Newly opened Lockwood museum showcases 160 years of local history
The dream for a local museum started 30 years ago
–The Nacitone Regional Interpretive Center, a new museum in the town of Lockwood, is the result of a 30 year dream of two of Lockwood’s pioneering families. “The Pattersons and Saylers have farmed together since our grandparents’ time,” said Pam Davis. “My father, Lester and a few of the Sayler cousins started talking about setting up a museum out here about 30 years ago.”
The Patterson family donated 10 acres along Jolon Road for the museum and grounds. After 10 years of working with Monterey County, fundraising, planning and construction the museum opened to the public in February of this year.
The museum’s mission is to preserve and display the history of the area from the time of the Salinan inhabitants through the Spanish and pioneer era and to teach future generations about their pioneer heritage. The name “Nacitone” came from a group that met through the decades between 1950 and into the 1970s to protect and control soil erosion in the Lake Nacimiento and San Antonio Lake watershed regions. Davis said that dream was prompted by the numbers of antique and vintage farm equipment that were stored on the homesteads throughout Lockwood and adjoining communities.
The region has been occupied continuously by the Salinan people, many who continue to live in Lockwood and surrounding areas. The Salinan population and culture was severely disturbed by the Spanish mission system and specifically by the founding of the Mission San Antonio. Many of the Salinan and early Mexican families remained in the area after the Spanish land grants were broken up. The early pioneers, bearing still prominent surnames, began arriving in the mid-1800s from places like the Island Fohr in Germany’s North Frisian Islands. Some traveled by covered wagon from eastern US. Some of the original homes are still being lived in by family today and some of the homesteaded farms and ranches are still operating 160 years later.
The settlers and the Salinan and Mexican residents continued to share the land and managed to live with respect for one another and without notable hostilities. The respect and sense of community continues today and the sharing of cultures is represented in the museum’s exhibits and activities. The museum features a Salinan exhibit that is curated by members of the Salinan Nation.
Other exhibits include found and donated objects such as an old horse drawn cart frame, photographs, hand made genealogy charts of many of the pioneer families still living in the area, an exhibit detailing information about 25 rural schools that were operating in various communities such as Jolon, Bryson-Hesperia and Mission San Antonio. The Lockwood High School operated as a branch of King City High School between 1923 and 1931 when bus service to King City became available. The earliest grade schools were founded in the mid-to-late 1800s.
The remaining school in Lockwood, San Antonio Union School, still educating children through the eighth grade, was founded in 1860. Eventually the schools consolidated into the San Antonio Union School. It is believed this school dates back to the Indian School which was originally operated by Mission San Antonio. A new school was built in 1921 on the corner of Lockwood-Jolon and Lockwood-San Lucas roads. The school had three classrooms and an auditorium and operated until 1974 when the modern day school was opened near the old Lockwood town site. The old three room school is now the San Antonio Valley Community Center.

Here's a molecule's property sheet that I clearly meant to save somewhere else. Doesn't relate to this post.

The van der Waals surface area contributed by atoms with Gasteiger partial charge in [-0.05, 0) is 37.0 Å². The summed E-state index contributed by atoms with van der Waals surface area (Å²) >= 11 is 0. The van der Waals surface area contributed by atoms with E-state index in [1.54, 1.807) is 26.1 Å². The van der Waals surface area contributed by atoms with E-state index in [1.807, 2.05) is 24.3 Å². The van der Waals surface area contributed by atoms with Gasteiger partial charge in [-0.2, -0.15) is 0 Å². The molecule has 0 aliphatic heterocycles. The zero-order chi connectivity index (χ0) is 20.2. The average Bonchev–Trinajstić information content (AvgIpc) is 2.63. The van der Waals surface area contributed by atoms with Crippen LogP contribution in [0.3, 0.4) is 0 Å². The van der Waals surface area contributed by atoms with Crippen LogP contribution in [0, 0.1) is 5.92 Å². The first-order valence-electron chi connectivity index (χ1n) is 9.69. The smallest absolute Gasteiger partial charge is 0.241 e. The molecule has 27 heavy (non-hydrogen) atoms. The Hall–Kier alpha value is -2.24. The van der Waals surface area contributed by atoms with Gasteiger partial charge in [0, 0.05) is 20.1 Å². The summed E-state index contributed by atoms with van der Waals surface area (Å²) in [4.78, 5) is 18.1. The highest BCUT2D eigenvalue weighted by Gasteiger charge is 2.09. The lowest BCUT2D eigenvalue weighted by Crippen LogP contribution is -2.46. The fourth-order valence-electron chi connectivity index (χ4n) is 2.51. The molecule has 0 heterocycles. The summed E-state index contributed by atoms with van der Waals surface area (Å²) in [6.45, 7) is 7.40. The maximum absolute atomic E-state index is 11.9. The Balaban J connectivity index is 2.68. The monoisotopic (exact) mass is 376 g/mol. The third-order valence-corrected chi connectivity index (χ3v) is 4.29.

Among the growing exhibits at the museum is a tribute to King City saddle maker R.M. Hall, who lived and raised his family on Jolon Road. Making saddles in his King City shop since 1945, Hall added a bit and spur making school in 1980. Today Hall’s spurs are considered collectibles and sell for more than $1,200. Some of Hall’s creations have remained in the family and are exhibited at the museum during special events.
A collection of handmade wooden farm equipment models created by Calvern Sayler is on display next to an old grist wheel. Sayler’s family is one of the families that settled Lockwood from the Island Fohr. In 2015 Sayler became the seventh member of his family to serve as Grand Marshall of the Paso Robles Pioneer Days parade.
Davis said the Board of Directors continues to look for any and all collectibles, photographs or heirlooms that people would like to donate. Family stories, histories and genealogy charts are also accepted. Anything that will help preserve and tell about the history of Lockwood and surrounding areas is welcome.
The next major project for the board is recreating the town of Lockwood as it was in the late 1800s. The town was on the corner of Lockwood-Jolon and Lockwood roads. One of the original five buildings, called Lockwood Hall, is still standing. For years Lockwood Hall served as a community center, hosting 4-H meetings, school pageants and graduations and summer recreational activities.
The museum is easy to find, as Director Lester Patterson said, “We are on Jolon Road, halfway between the Pleyto Store and the Post Office.” The address is 68901 Jolon Road. If visitors miss the large “Nacitone Regional Interpretive Center” sign, another landmark is the outdoor display of old farm equipment. Follow activities and progress on Facebook. The museum is open on the first Saturday of the month 10-4 or by appointment. To make an appointment call President Neil Whitty (831) 818-5265.
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